As a side note, you can see the pattern of the primes in the indentation pattern of this lemma! (Contributed by Mario Carneiro, 18-Feb-2014.) (Proof shortened by Mario Carneiro, 20-Apr-2015.)

;;                                          ;        ;        ;        ;        ;

Theorem37prm 13474 37 is a prime number. (Contributed by Mario Carneiro, 18-Feb-2014.) (Proof shortened by Mario Carneiro, 20-Apr-2015.)
;

Theorem43prm 13475 43 is a prime number. (Contributed by Mario Carneiro, 18-Feb-2014.) (Proof shortened by Mario Carneiro, 20-Apr-2015.)
;

Theorem83prm 13476 83 is a prime number. (Contributed by Mario Carneiro, 18-Feb-2014.) (Proof shortened by Mario Carneiro, 20-Apr-2015.)
;

Theorem139prm 13477 139 is a prime number. (Contributed by Mario Carneiro, 19-Feb-2014.) (Proof shortened by Mario Carneiro, 20-Apr-2015.)
;;

Theorem163prm 13478 163 is a prime number. (Contributed by Mario Carneiro, 19-Feb-2014.) (Proof shortened by Mario Carneiro, 20-Apr-2015.)
;;

Theorem317prm 13479 317 is a prime number. (Contributed by Mario Carneiro, 19-Feb-2014.) (Proof shortened by Mario Carneiro, 20-Apr-2015.)
;;

Theorem631prm 13480 631 is a prime number. (Contributed by Mario Carneiro, 1-Mar-2014.) (Proof shortened by Mario Carneiro, 20-Apr-2015.)
;;

6.2.15  Very large primes

Theorem1259lem1 13481 Lemma for 1259prm 13486. Calculate a power mod. In decimal, we calculate and in this lemma. (Contributed by Mario Carneiro, 22-Feb-2014.) (Revised by Mario Carneiro, 20-Apr-2015.)
;;;       ; ;;

Theorem1259lem2 13482 Lemma for 1259prm 13486. Calculate a power mod. In decimal, we calculate . (Contributed by Mario Carneiro, 22-Feb-2014.) (Revised by Mario Carneiro, 20-Apr-2015.)
;;;       ; ;;

Theorem1259lem3 13483 Lemma for 1259prm 13486. Calculate a power mod. In decimal, we calculate and . (Contributed by Mario Carneiro, 22-Feb-2014.) (Revised by Mario Carneiro, 20-Apr-2015.)
;;;       ;

Theorem1259lem4 13484 Lemma for 1259prm 13486. Calculate a power mod. In decimal, we calculate , , and finally . (Contributed by Mario Carneiro, 22-Feb-2014.) (Revised by Mario Carneiro, 20-Apr-2015.)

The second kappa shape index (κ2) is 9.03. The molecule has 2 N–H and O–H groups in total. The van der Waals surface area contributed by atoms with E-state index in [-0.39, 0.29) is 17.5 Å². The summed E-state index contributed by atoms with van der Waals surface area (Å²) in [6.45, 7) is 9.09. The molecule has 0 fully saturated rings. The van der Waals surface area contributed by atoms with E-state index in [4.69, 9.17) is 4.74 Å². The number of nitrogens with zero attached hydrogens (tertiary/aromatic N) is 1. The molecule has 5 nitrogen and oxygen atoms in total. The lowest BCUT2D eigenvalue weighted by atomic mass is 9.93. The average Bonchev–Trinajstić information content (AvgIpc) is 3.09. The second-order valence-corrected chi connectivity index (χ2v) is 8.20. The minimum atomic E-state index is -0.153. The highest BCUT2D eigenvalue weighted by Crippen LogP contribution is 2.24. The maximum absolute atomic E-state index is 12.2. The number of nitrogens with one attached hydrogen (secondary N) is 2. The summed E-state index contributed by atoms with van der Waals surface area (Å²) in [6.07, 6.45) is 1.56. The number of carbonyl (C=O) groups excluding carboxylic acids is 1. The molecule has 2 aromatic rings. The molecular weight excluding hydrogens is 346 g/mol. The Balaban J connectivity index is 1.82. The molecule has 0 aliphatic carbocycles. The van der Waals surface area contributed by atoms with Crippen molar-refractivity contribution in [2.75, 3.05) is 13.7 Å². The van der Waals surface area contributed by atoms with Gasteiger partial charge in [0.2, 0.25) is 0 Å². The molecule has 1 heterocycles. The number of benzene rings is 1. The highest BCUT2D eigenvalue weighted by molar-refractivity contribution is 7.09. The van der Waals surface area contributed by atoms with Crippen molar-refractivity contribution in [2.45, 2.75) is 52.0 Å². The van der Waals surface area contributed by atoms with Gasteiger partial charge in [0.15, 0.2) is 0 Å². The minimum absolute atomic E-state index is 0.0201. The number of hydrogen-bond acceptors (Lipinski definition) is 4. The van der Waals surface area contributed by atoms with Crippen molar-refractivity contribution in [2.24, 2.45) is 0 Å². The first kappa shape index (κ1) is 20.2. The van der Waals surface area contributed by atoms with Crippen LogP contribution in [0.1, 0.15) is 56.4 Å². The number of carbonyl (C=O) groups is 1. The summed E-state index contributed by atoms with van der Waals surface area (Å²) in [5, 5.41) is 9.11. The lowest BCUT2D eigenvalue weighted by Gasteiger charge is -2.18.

;;;

Theorem1259lem5 13485 Lemma for 1259prm 13486. Calculate the GCD of with . (Contributed by Mario Carneiro, 22-Feb-2014.) (Revised by Mario Carneiro, 20-Apr-2015.)
;;;       ;

Theorem1259prm 13486 1259 is a prime number. (Contributed by Mario Carneiro, 22-Feb-2014.) (Proof shortened by Mario Carneiro, 20-Apr-2015.)
;;;

Theorem2503lem1 13487 Lemma for 2503prm 13490. Calculate a power mod. In decimal, we calculate . (Contributed by Mario Carneiro, 3-Mar-2014.) (Revised by Mario Carneiro, 20-Apr-2015.)
;;;       ; ;;;

Theorem2503lem2 13488 Lemma for 2503prm 13490. Calculate a power mod. We calculate , , , , , , , , and finally . (Contributed by Mario Carneiro, 3-Mar-2014.) (Revised by Mario Carneiro, 20-Apr-2015.)
;;;

Theorem2503lem3 13489 Lemma for 2503prm 13490. Calculate the GCD of with . (Contributed by Mario Carneiro, 3-Mar-2014.) (Revised by Mario Carneiro, 20-Apr-2015.)
;;;       ;

Theorem2503prm 13490 2503 is a prime number. (Contributed by Mario Carneiro, 3-Mar-2014.) (Proof shortened by Mario Carneiro, 20-Apr-2015.)
;;;

Theorem4001lem1 13491 Lemma for 4001prm 13495. Calculate a power mod. In decimal, we calculate , , , , and . (Contributed by Mario Carneiro, 3-Mar-2014.) (Revised by Mario Carneiro, 20-Apr-2015.)
;;;       ;; ;;

Theorem4001lem2 13492 Lemma for 2503prm 13490. Calculate a power mod. In decimal, we calculate and . (Contributed by Mario Carneiro, 3-Mar-2014.) (Revised by Mario Carneiro, 20-Apr-2015.)
;;;       ;; ;;;

Theorem4001lem3 13493 Lemma for 4001prm 13495. Calculate a power mod. In decimal, we calculate and finally . (Contributed by Mario Carneiro, 3-Mar-2014.) (Revised by Mario Carneiro, 20-Apr-2015.)
;;;

Theorem4001lem4 13494 Lemma for 4001prm 13495. Calculate the GCD of with . (Contributed by Mario Carneiro, 3-Mar-2014.) (Revised by Mario Carneiro, 20-Apr-2015.)
;;;       ;;

Theorem4001prm 13495 4001 is a prime number. (Contributed by Mario Carneiro, 3-Mar-2014.) (Proof shortened by Mario Carneiro, 20-Apr-2015.)
;;;

PART 7  BASIC STRUCTURES

7.1  Extensible structures

7.1.1  Basic definitions

An "extensible structure" is a function (set of ordered pairs) on a finite (and not necessarily sequential) subset of , used to define a specific group, ring, poset, etc. The function's argument is the index of a structure component (such as for the base set of a group), and its value is the component (such as the base set). A group will have at least two components (base set and operation), although it can be further specialized by adding other components such as a multiplicative operation for rings (and still remain a group per our definition). Thus, every ring is also a group. This allows theorems from more general structures (groups) to be reused for more specialized structures (rings) without having to reprove them.

Syntaxcstr 13496 Extend class notation with the class of structures with components numbered below .
Struct

Syntaxcnx 13497 Extend class notation with the structure component index extractor.

Syntaxcsts 13498 Set components of a structure.
sSet

Syntaxcslot 13499 Extend class notation with the slot function.
Slot

Syntaxcbs 13500 Extend class notation with the class of all base set extractors.